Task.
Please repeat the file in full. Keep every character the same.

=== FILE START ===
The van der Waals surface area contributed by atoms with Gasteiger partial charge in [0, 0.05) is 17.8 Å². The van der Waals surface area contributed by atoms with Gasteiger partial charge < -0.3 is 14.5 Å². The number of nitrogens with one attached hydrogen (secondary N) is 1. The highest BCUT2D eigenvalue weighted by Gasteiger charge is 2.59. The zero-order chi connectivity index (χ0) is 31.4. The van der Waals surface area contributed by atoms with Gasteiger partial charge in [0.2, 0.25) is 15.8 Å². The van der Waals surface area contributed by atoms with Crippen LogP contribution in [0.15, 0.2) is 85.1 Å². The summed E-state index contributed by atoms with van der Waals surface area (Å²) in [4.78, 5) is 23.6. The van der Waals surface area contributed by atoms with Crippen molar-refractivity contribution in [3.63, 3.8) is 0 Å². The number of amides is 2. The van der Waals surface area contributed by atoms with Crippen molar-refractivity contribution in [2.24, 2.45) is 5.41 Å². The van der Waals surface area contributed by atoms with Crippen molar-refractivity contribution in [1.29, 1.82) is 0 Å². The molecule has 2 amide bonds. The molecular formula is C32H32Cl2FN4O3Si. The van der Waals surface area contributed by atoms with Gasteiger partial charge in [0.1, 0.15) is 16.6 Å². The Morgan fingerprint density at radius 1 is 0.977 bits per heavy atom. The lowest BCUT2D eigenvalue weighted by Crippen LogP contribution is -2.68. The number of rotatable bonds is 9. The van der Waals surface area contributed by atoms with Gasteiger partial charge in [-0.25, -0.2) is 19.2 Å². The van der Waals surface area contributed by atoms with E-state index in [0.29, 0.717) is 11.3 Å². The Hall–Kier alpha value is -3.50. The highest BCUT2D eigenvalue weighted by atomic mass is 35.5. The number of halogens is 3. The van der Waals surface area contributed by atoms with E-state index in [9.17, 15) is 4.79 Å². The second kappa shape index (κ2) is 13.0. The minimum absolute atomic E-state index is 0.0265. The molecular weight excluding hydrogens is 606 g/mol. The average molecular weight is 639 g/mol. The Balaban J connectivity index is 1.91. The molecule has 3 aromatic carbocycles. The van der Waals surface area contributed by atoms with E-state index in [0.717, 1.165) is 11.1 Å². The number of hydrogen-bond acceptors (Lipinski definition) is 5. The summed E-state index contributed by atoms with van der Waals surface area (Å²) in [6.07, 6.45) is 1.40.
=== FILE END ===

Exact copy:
The van der Waals surface area contributed by atoms with Gasteiger partial charge in [0, 0.05) is 17.8 Å². The van der Waals surface area contributed by atoms with Gasteiger partial charge < -0.3 is 14.5 Å². The number of nitrogens with one attached hydrogen (secondary N) is 1. The highest BCUT2D eigenvalue weighted by Gasteiger charge is 2.59. The zero-order chi connectivity index (χ0) is 31.4. The van der Waals surface area contributed by atoms with Gasteiger partial charge in [0.2, 0.25) is 15.8 Å². The van der Waals surface area contributed by atoms with Crippen LogP contribution in [0.15, 0.2) is 85.1 Å². The summed E-state index contributed by atoms with van der Waals surface area (Å²) in [4.78, 5) is 23.6. The van der Waals surface area contributed by atoms with Crippen molar-refractivity contribution in [3.63, 3.8) is 0 Å². The number of amides is 2. The van der Waals surface area contributed by atoms with Crippen molar-refractivity contribution in [2.24, 2.45) is 5.41 Å². The van der Waals surface area contributed by atoms with Crippen molar-refractivity contribution in [1.29, 1.82) is 0 Å². The molecule has 2 amide bonds. The molecular formula is C32H32Cl2FN4O3Si. The van der Waals surface area contributed by atoms with Gasteiger partial charge in [0.1, 0.15) is 16.6 Å². The Morgan fingerprint density at radius 1 is 0.977 bits per heavy atom. The lowest BCUT2D eigenvalue weighted by Crippen LogP contribution is -2.68. The number of rotatable bonds is 9. The van der Waals surface area contributed by atoms with Gasteiger partial charge in [-0.25, -0.2) is 19.2 Å². The van der Waals surface area contributed by atoms with E-state index in [0.29, 0.717) is 11.3 Å². The Hall–Kier alpha value is -3.50. The highest BCUT2D eigenvalue weighted by atomic mass is 35.5. The number of halogens is 3. The van der Waals surface area contributed by atoms with E-state index in [9.17, 15) is 4.79 Å². The second kappa shape index (κ2) is 13.0. The minimum absolute atomic E-state index is 0.0265. The molecular weight excluding hydrogens is 606 g/mol. The average molecular weight is 639 g/mol. The Balaban J connectivity index is 1.91. The molecule has 3 aromatic carbocycles. The van der Waals surface area contributed by atoms with E-state index in [0.717, 1.165) is 11.1 Å². The number of hydrogen-bond acceptors (Lipinski definition) is 5. The summed E-state index contributed by atoms with van der Waals surface area (Å²) in [6.07, 6.45) is 1.40.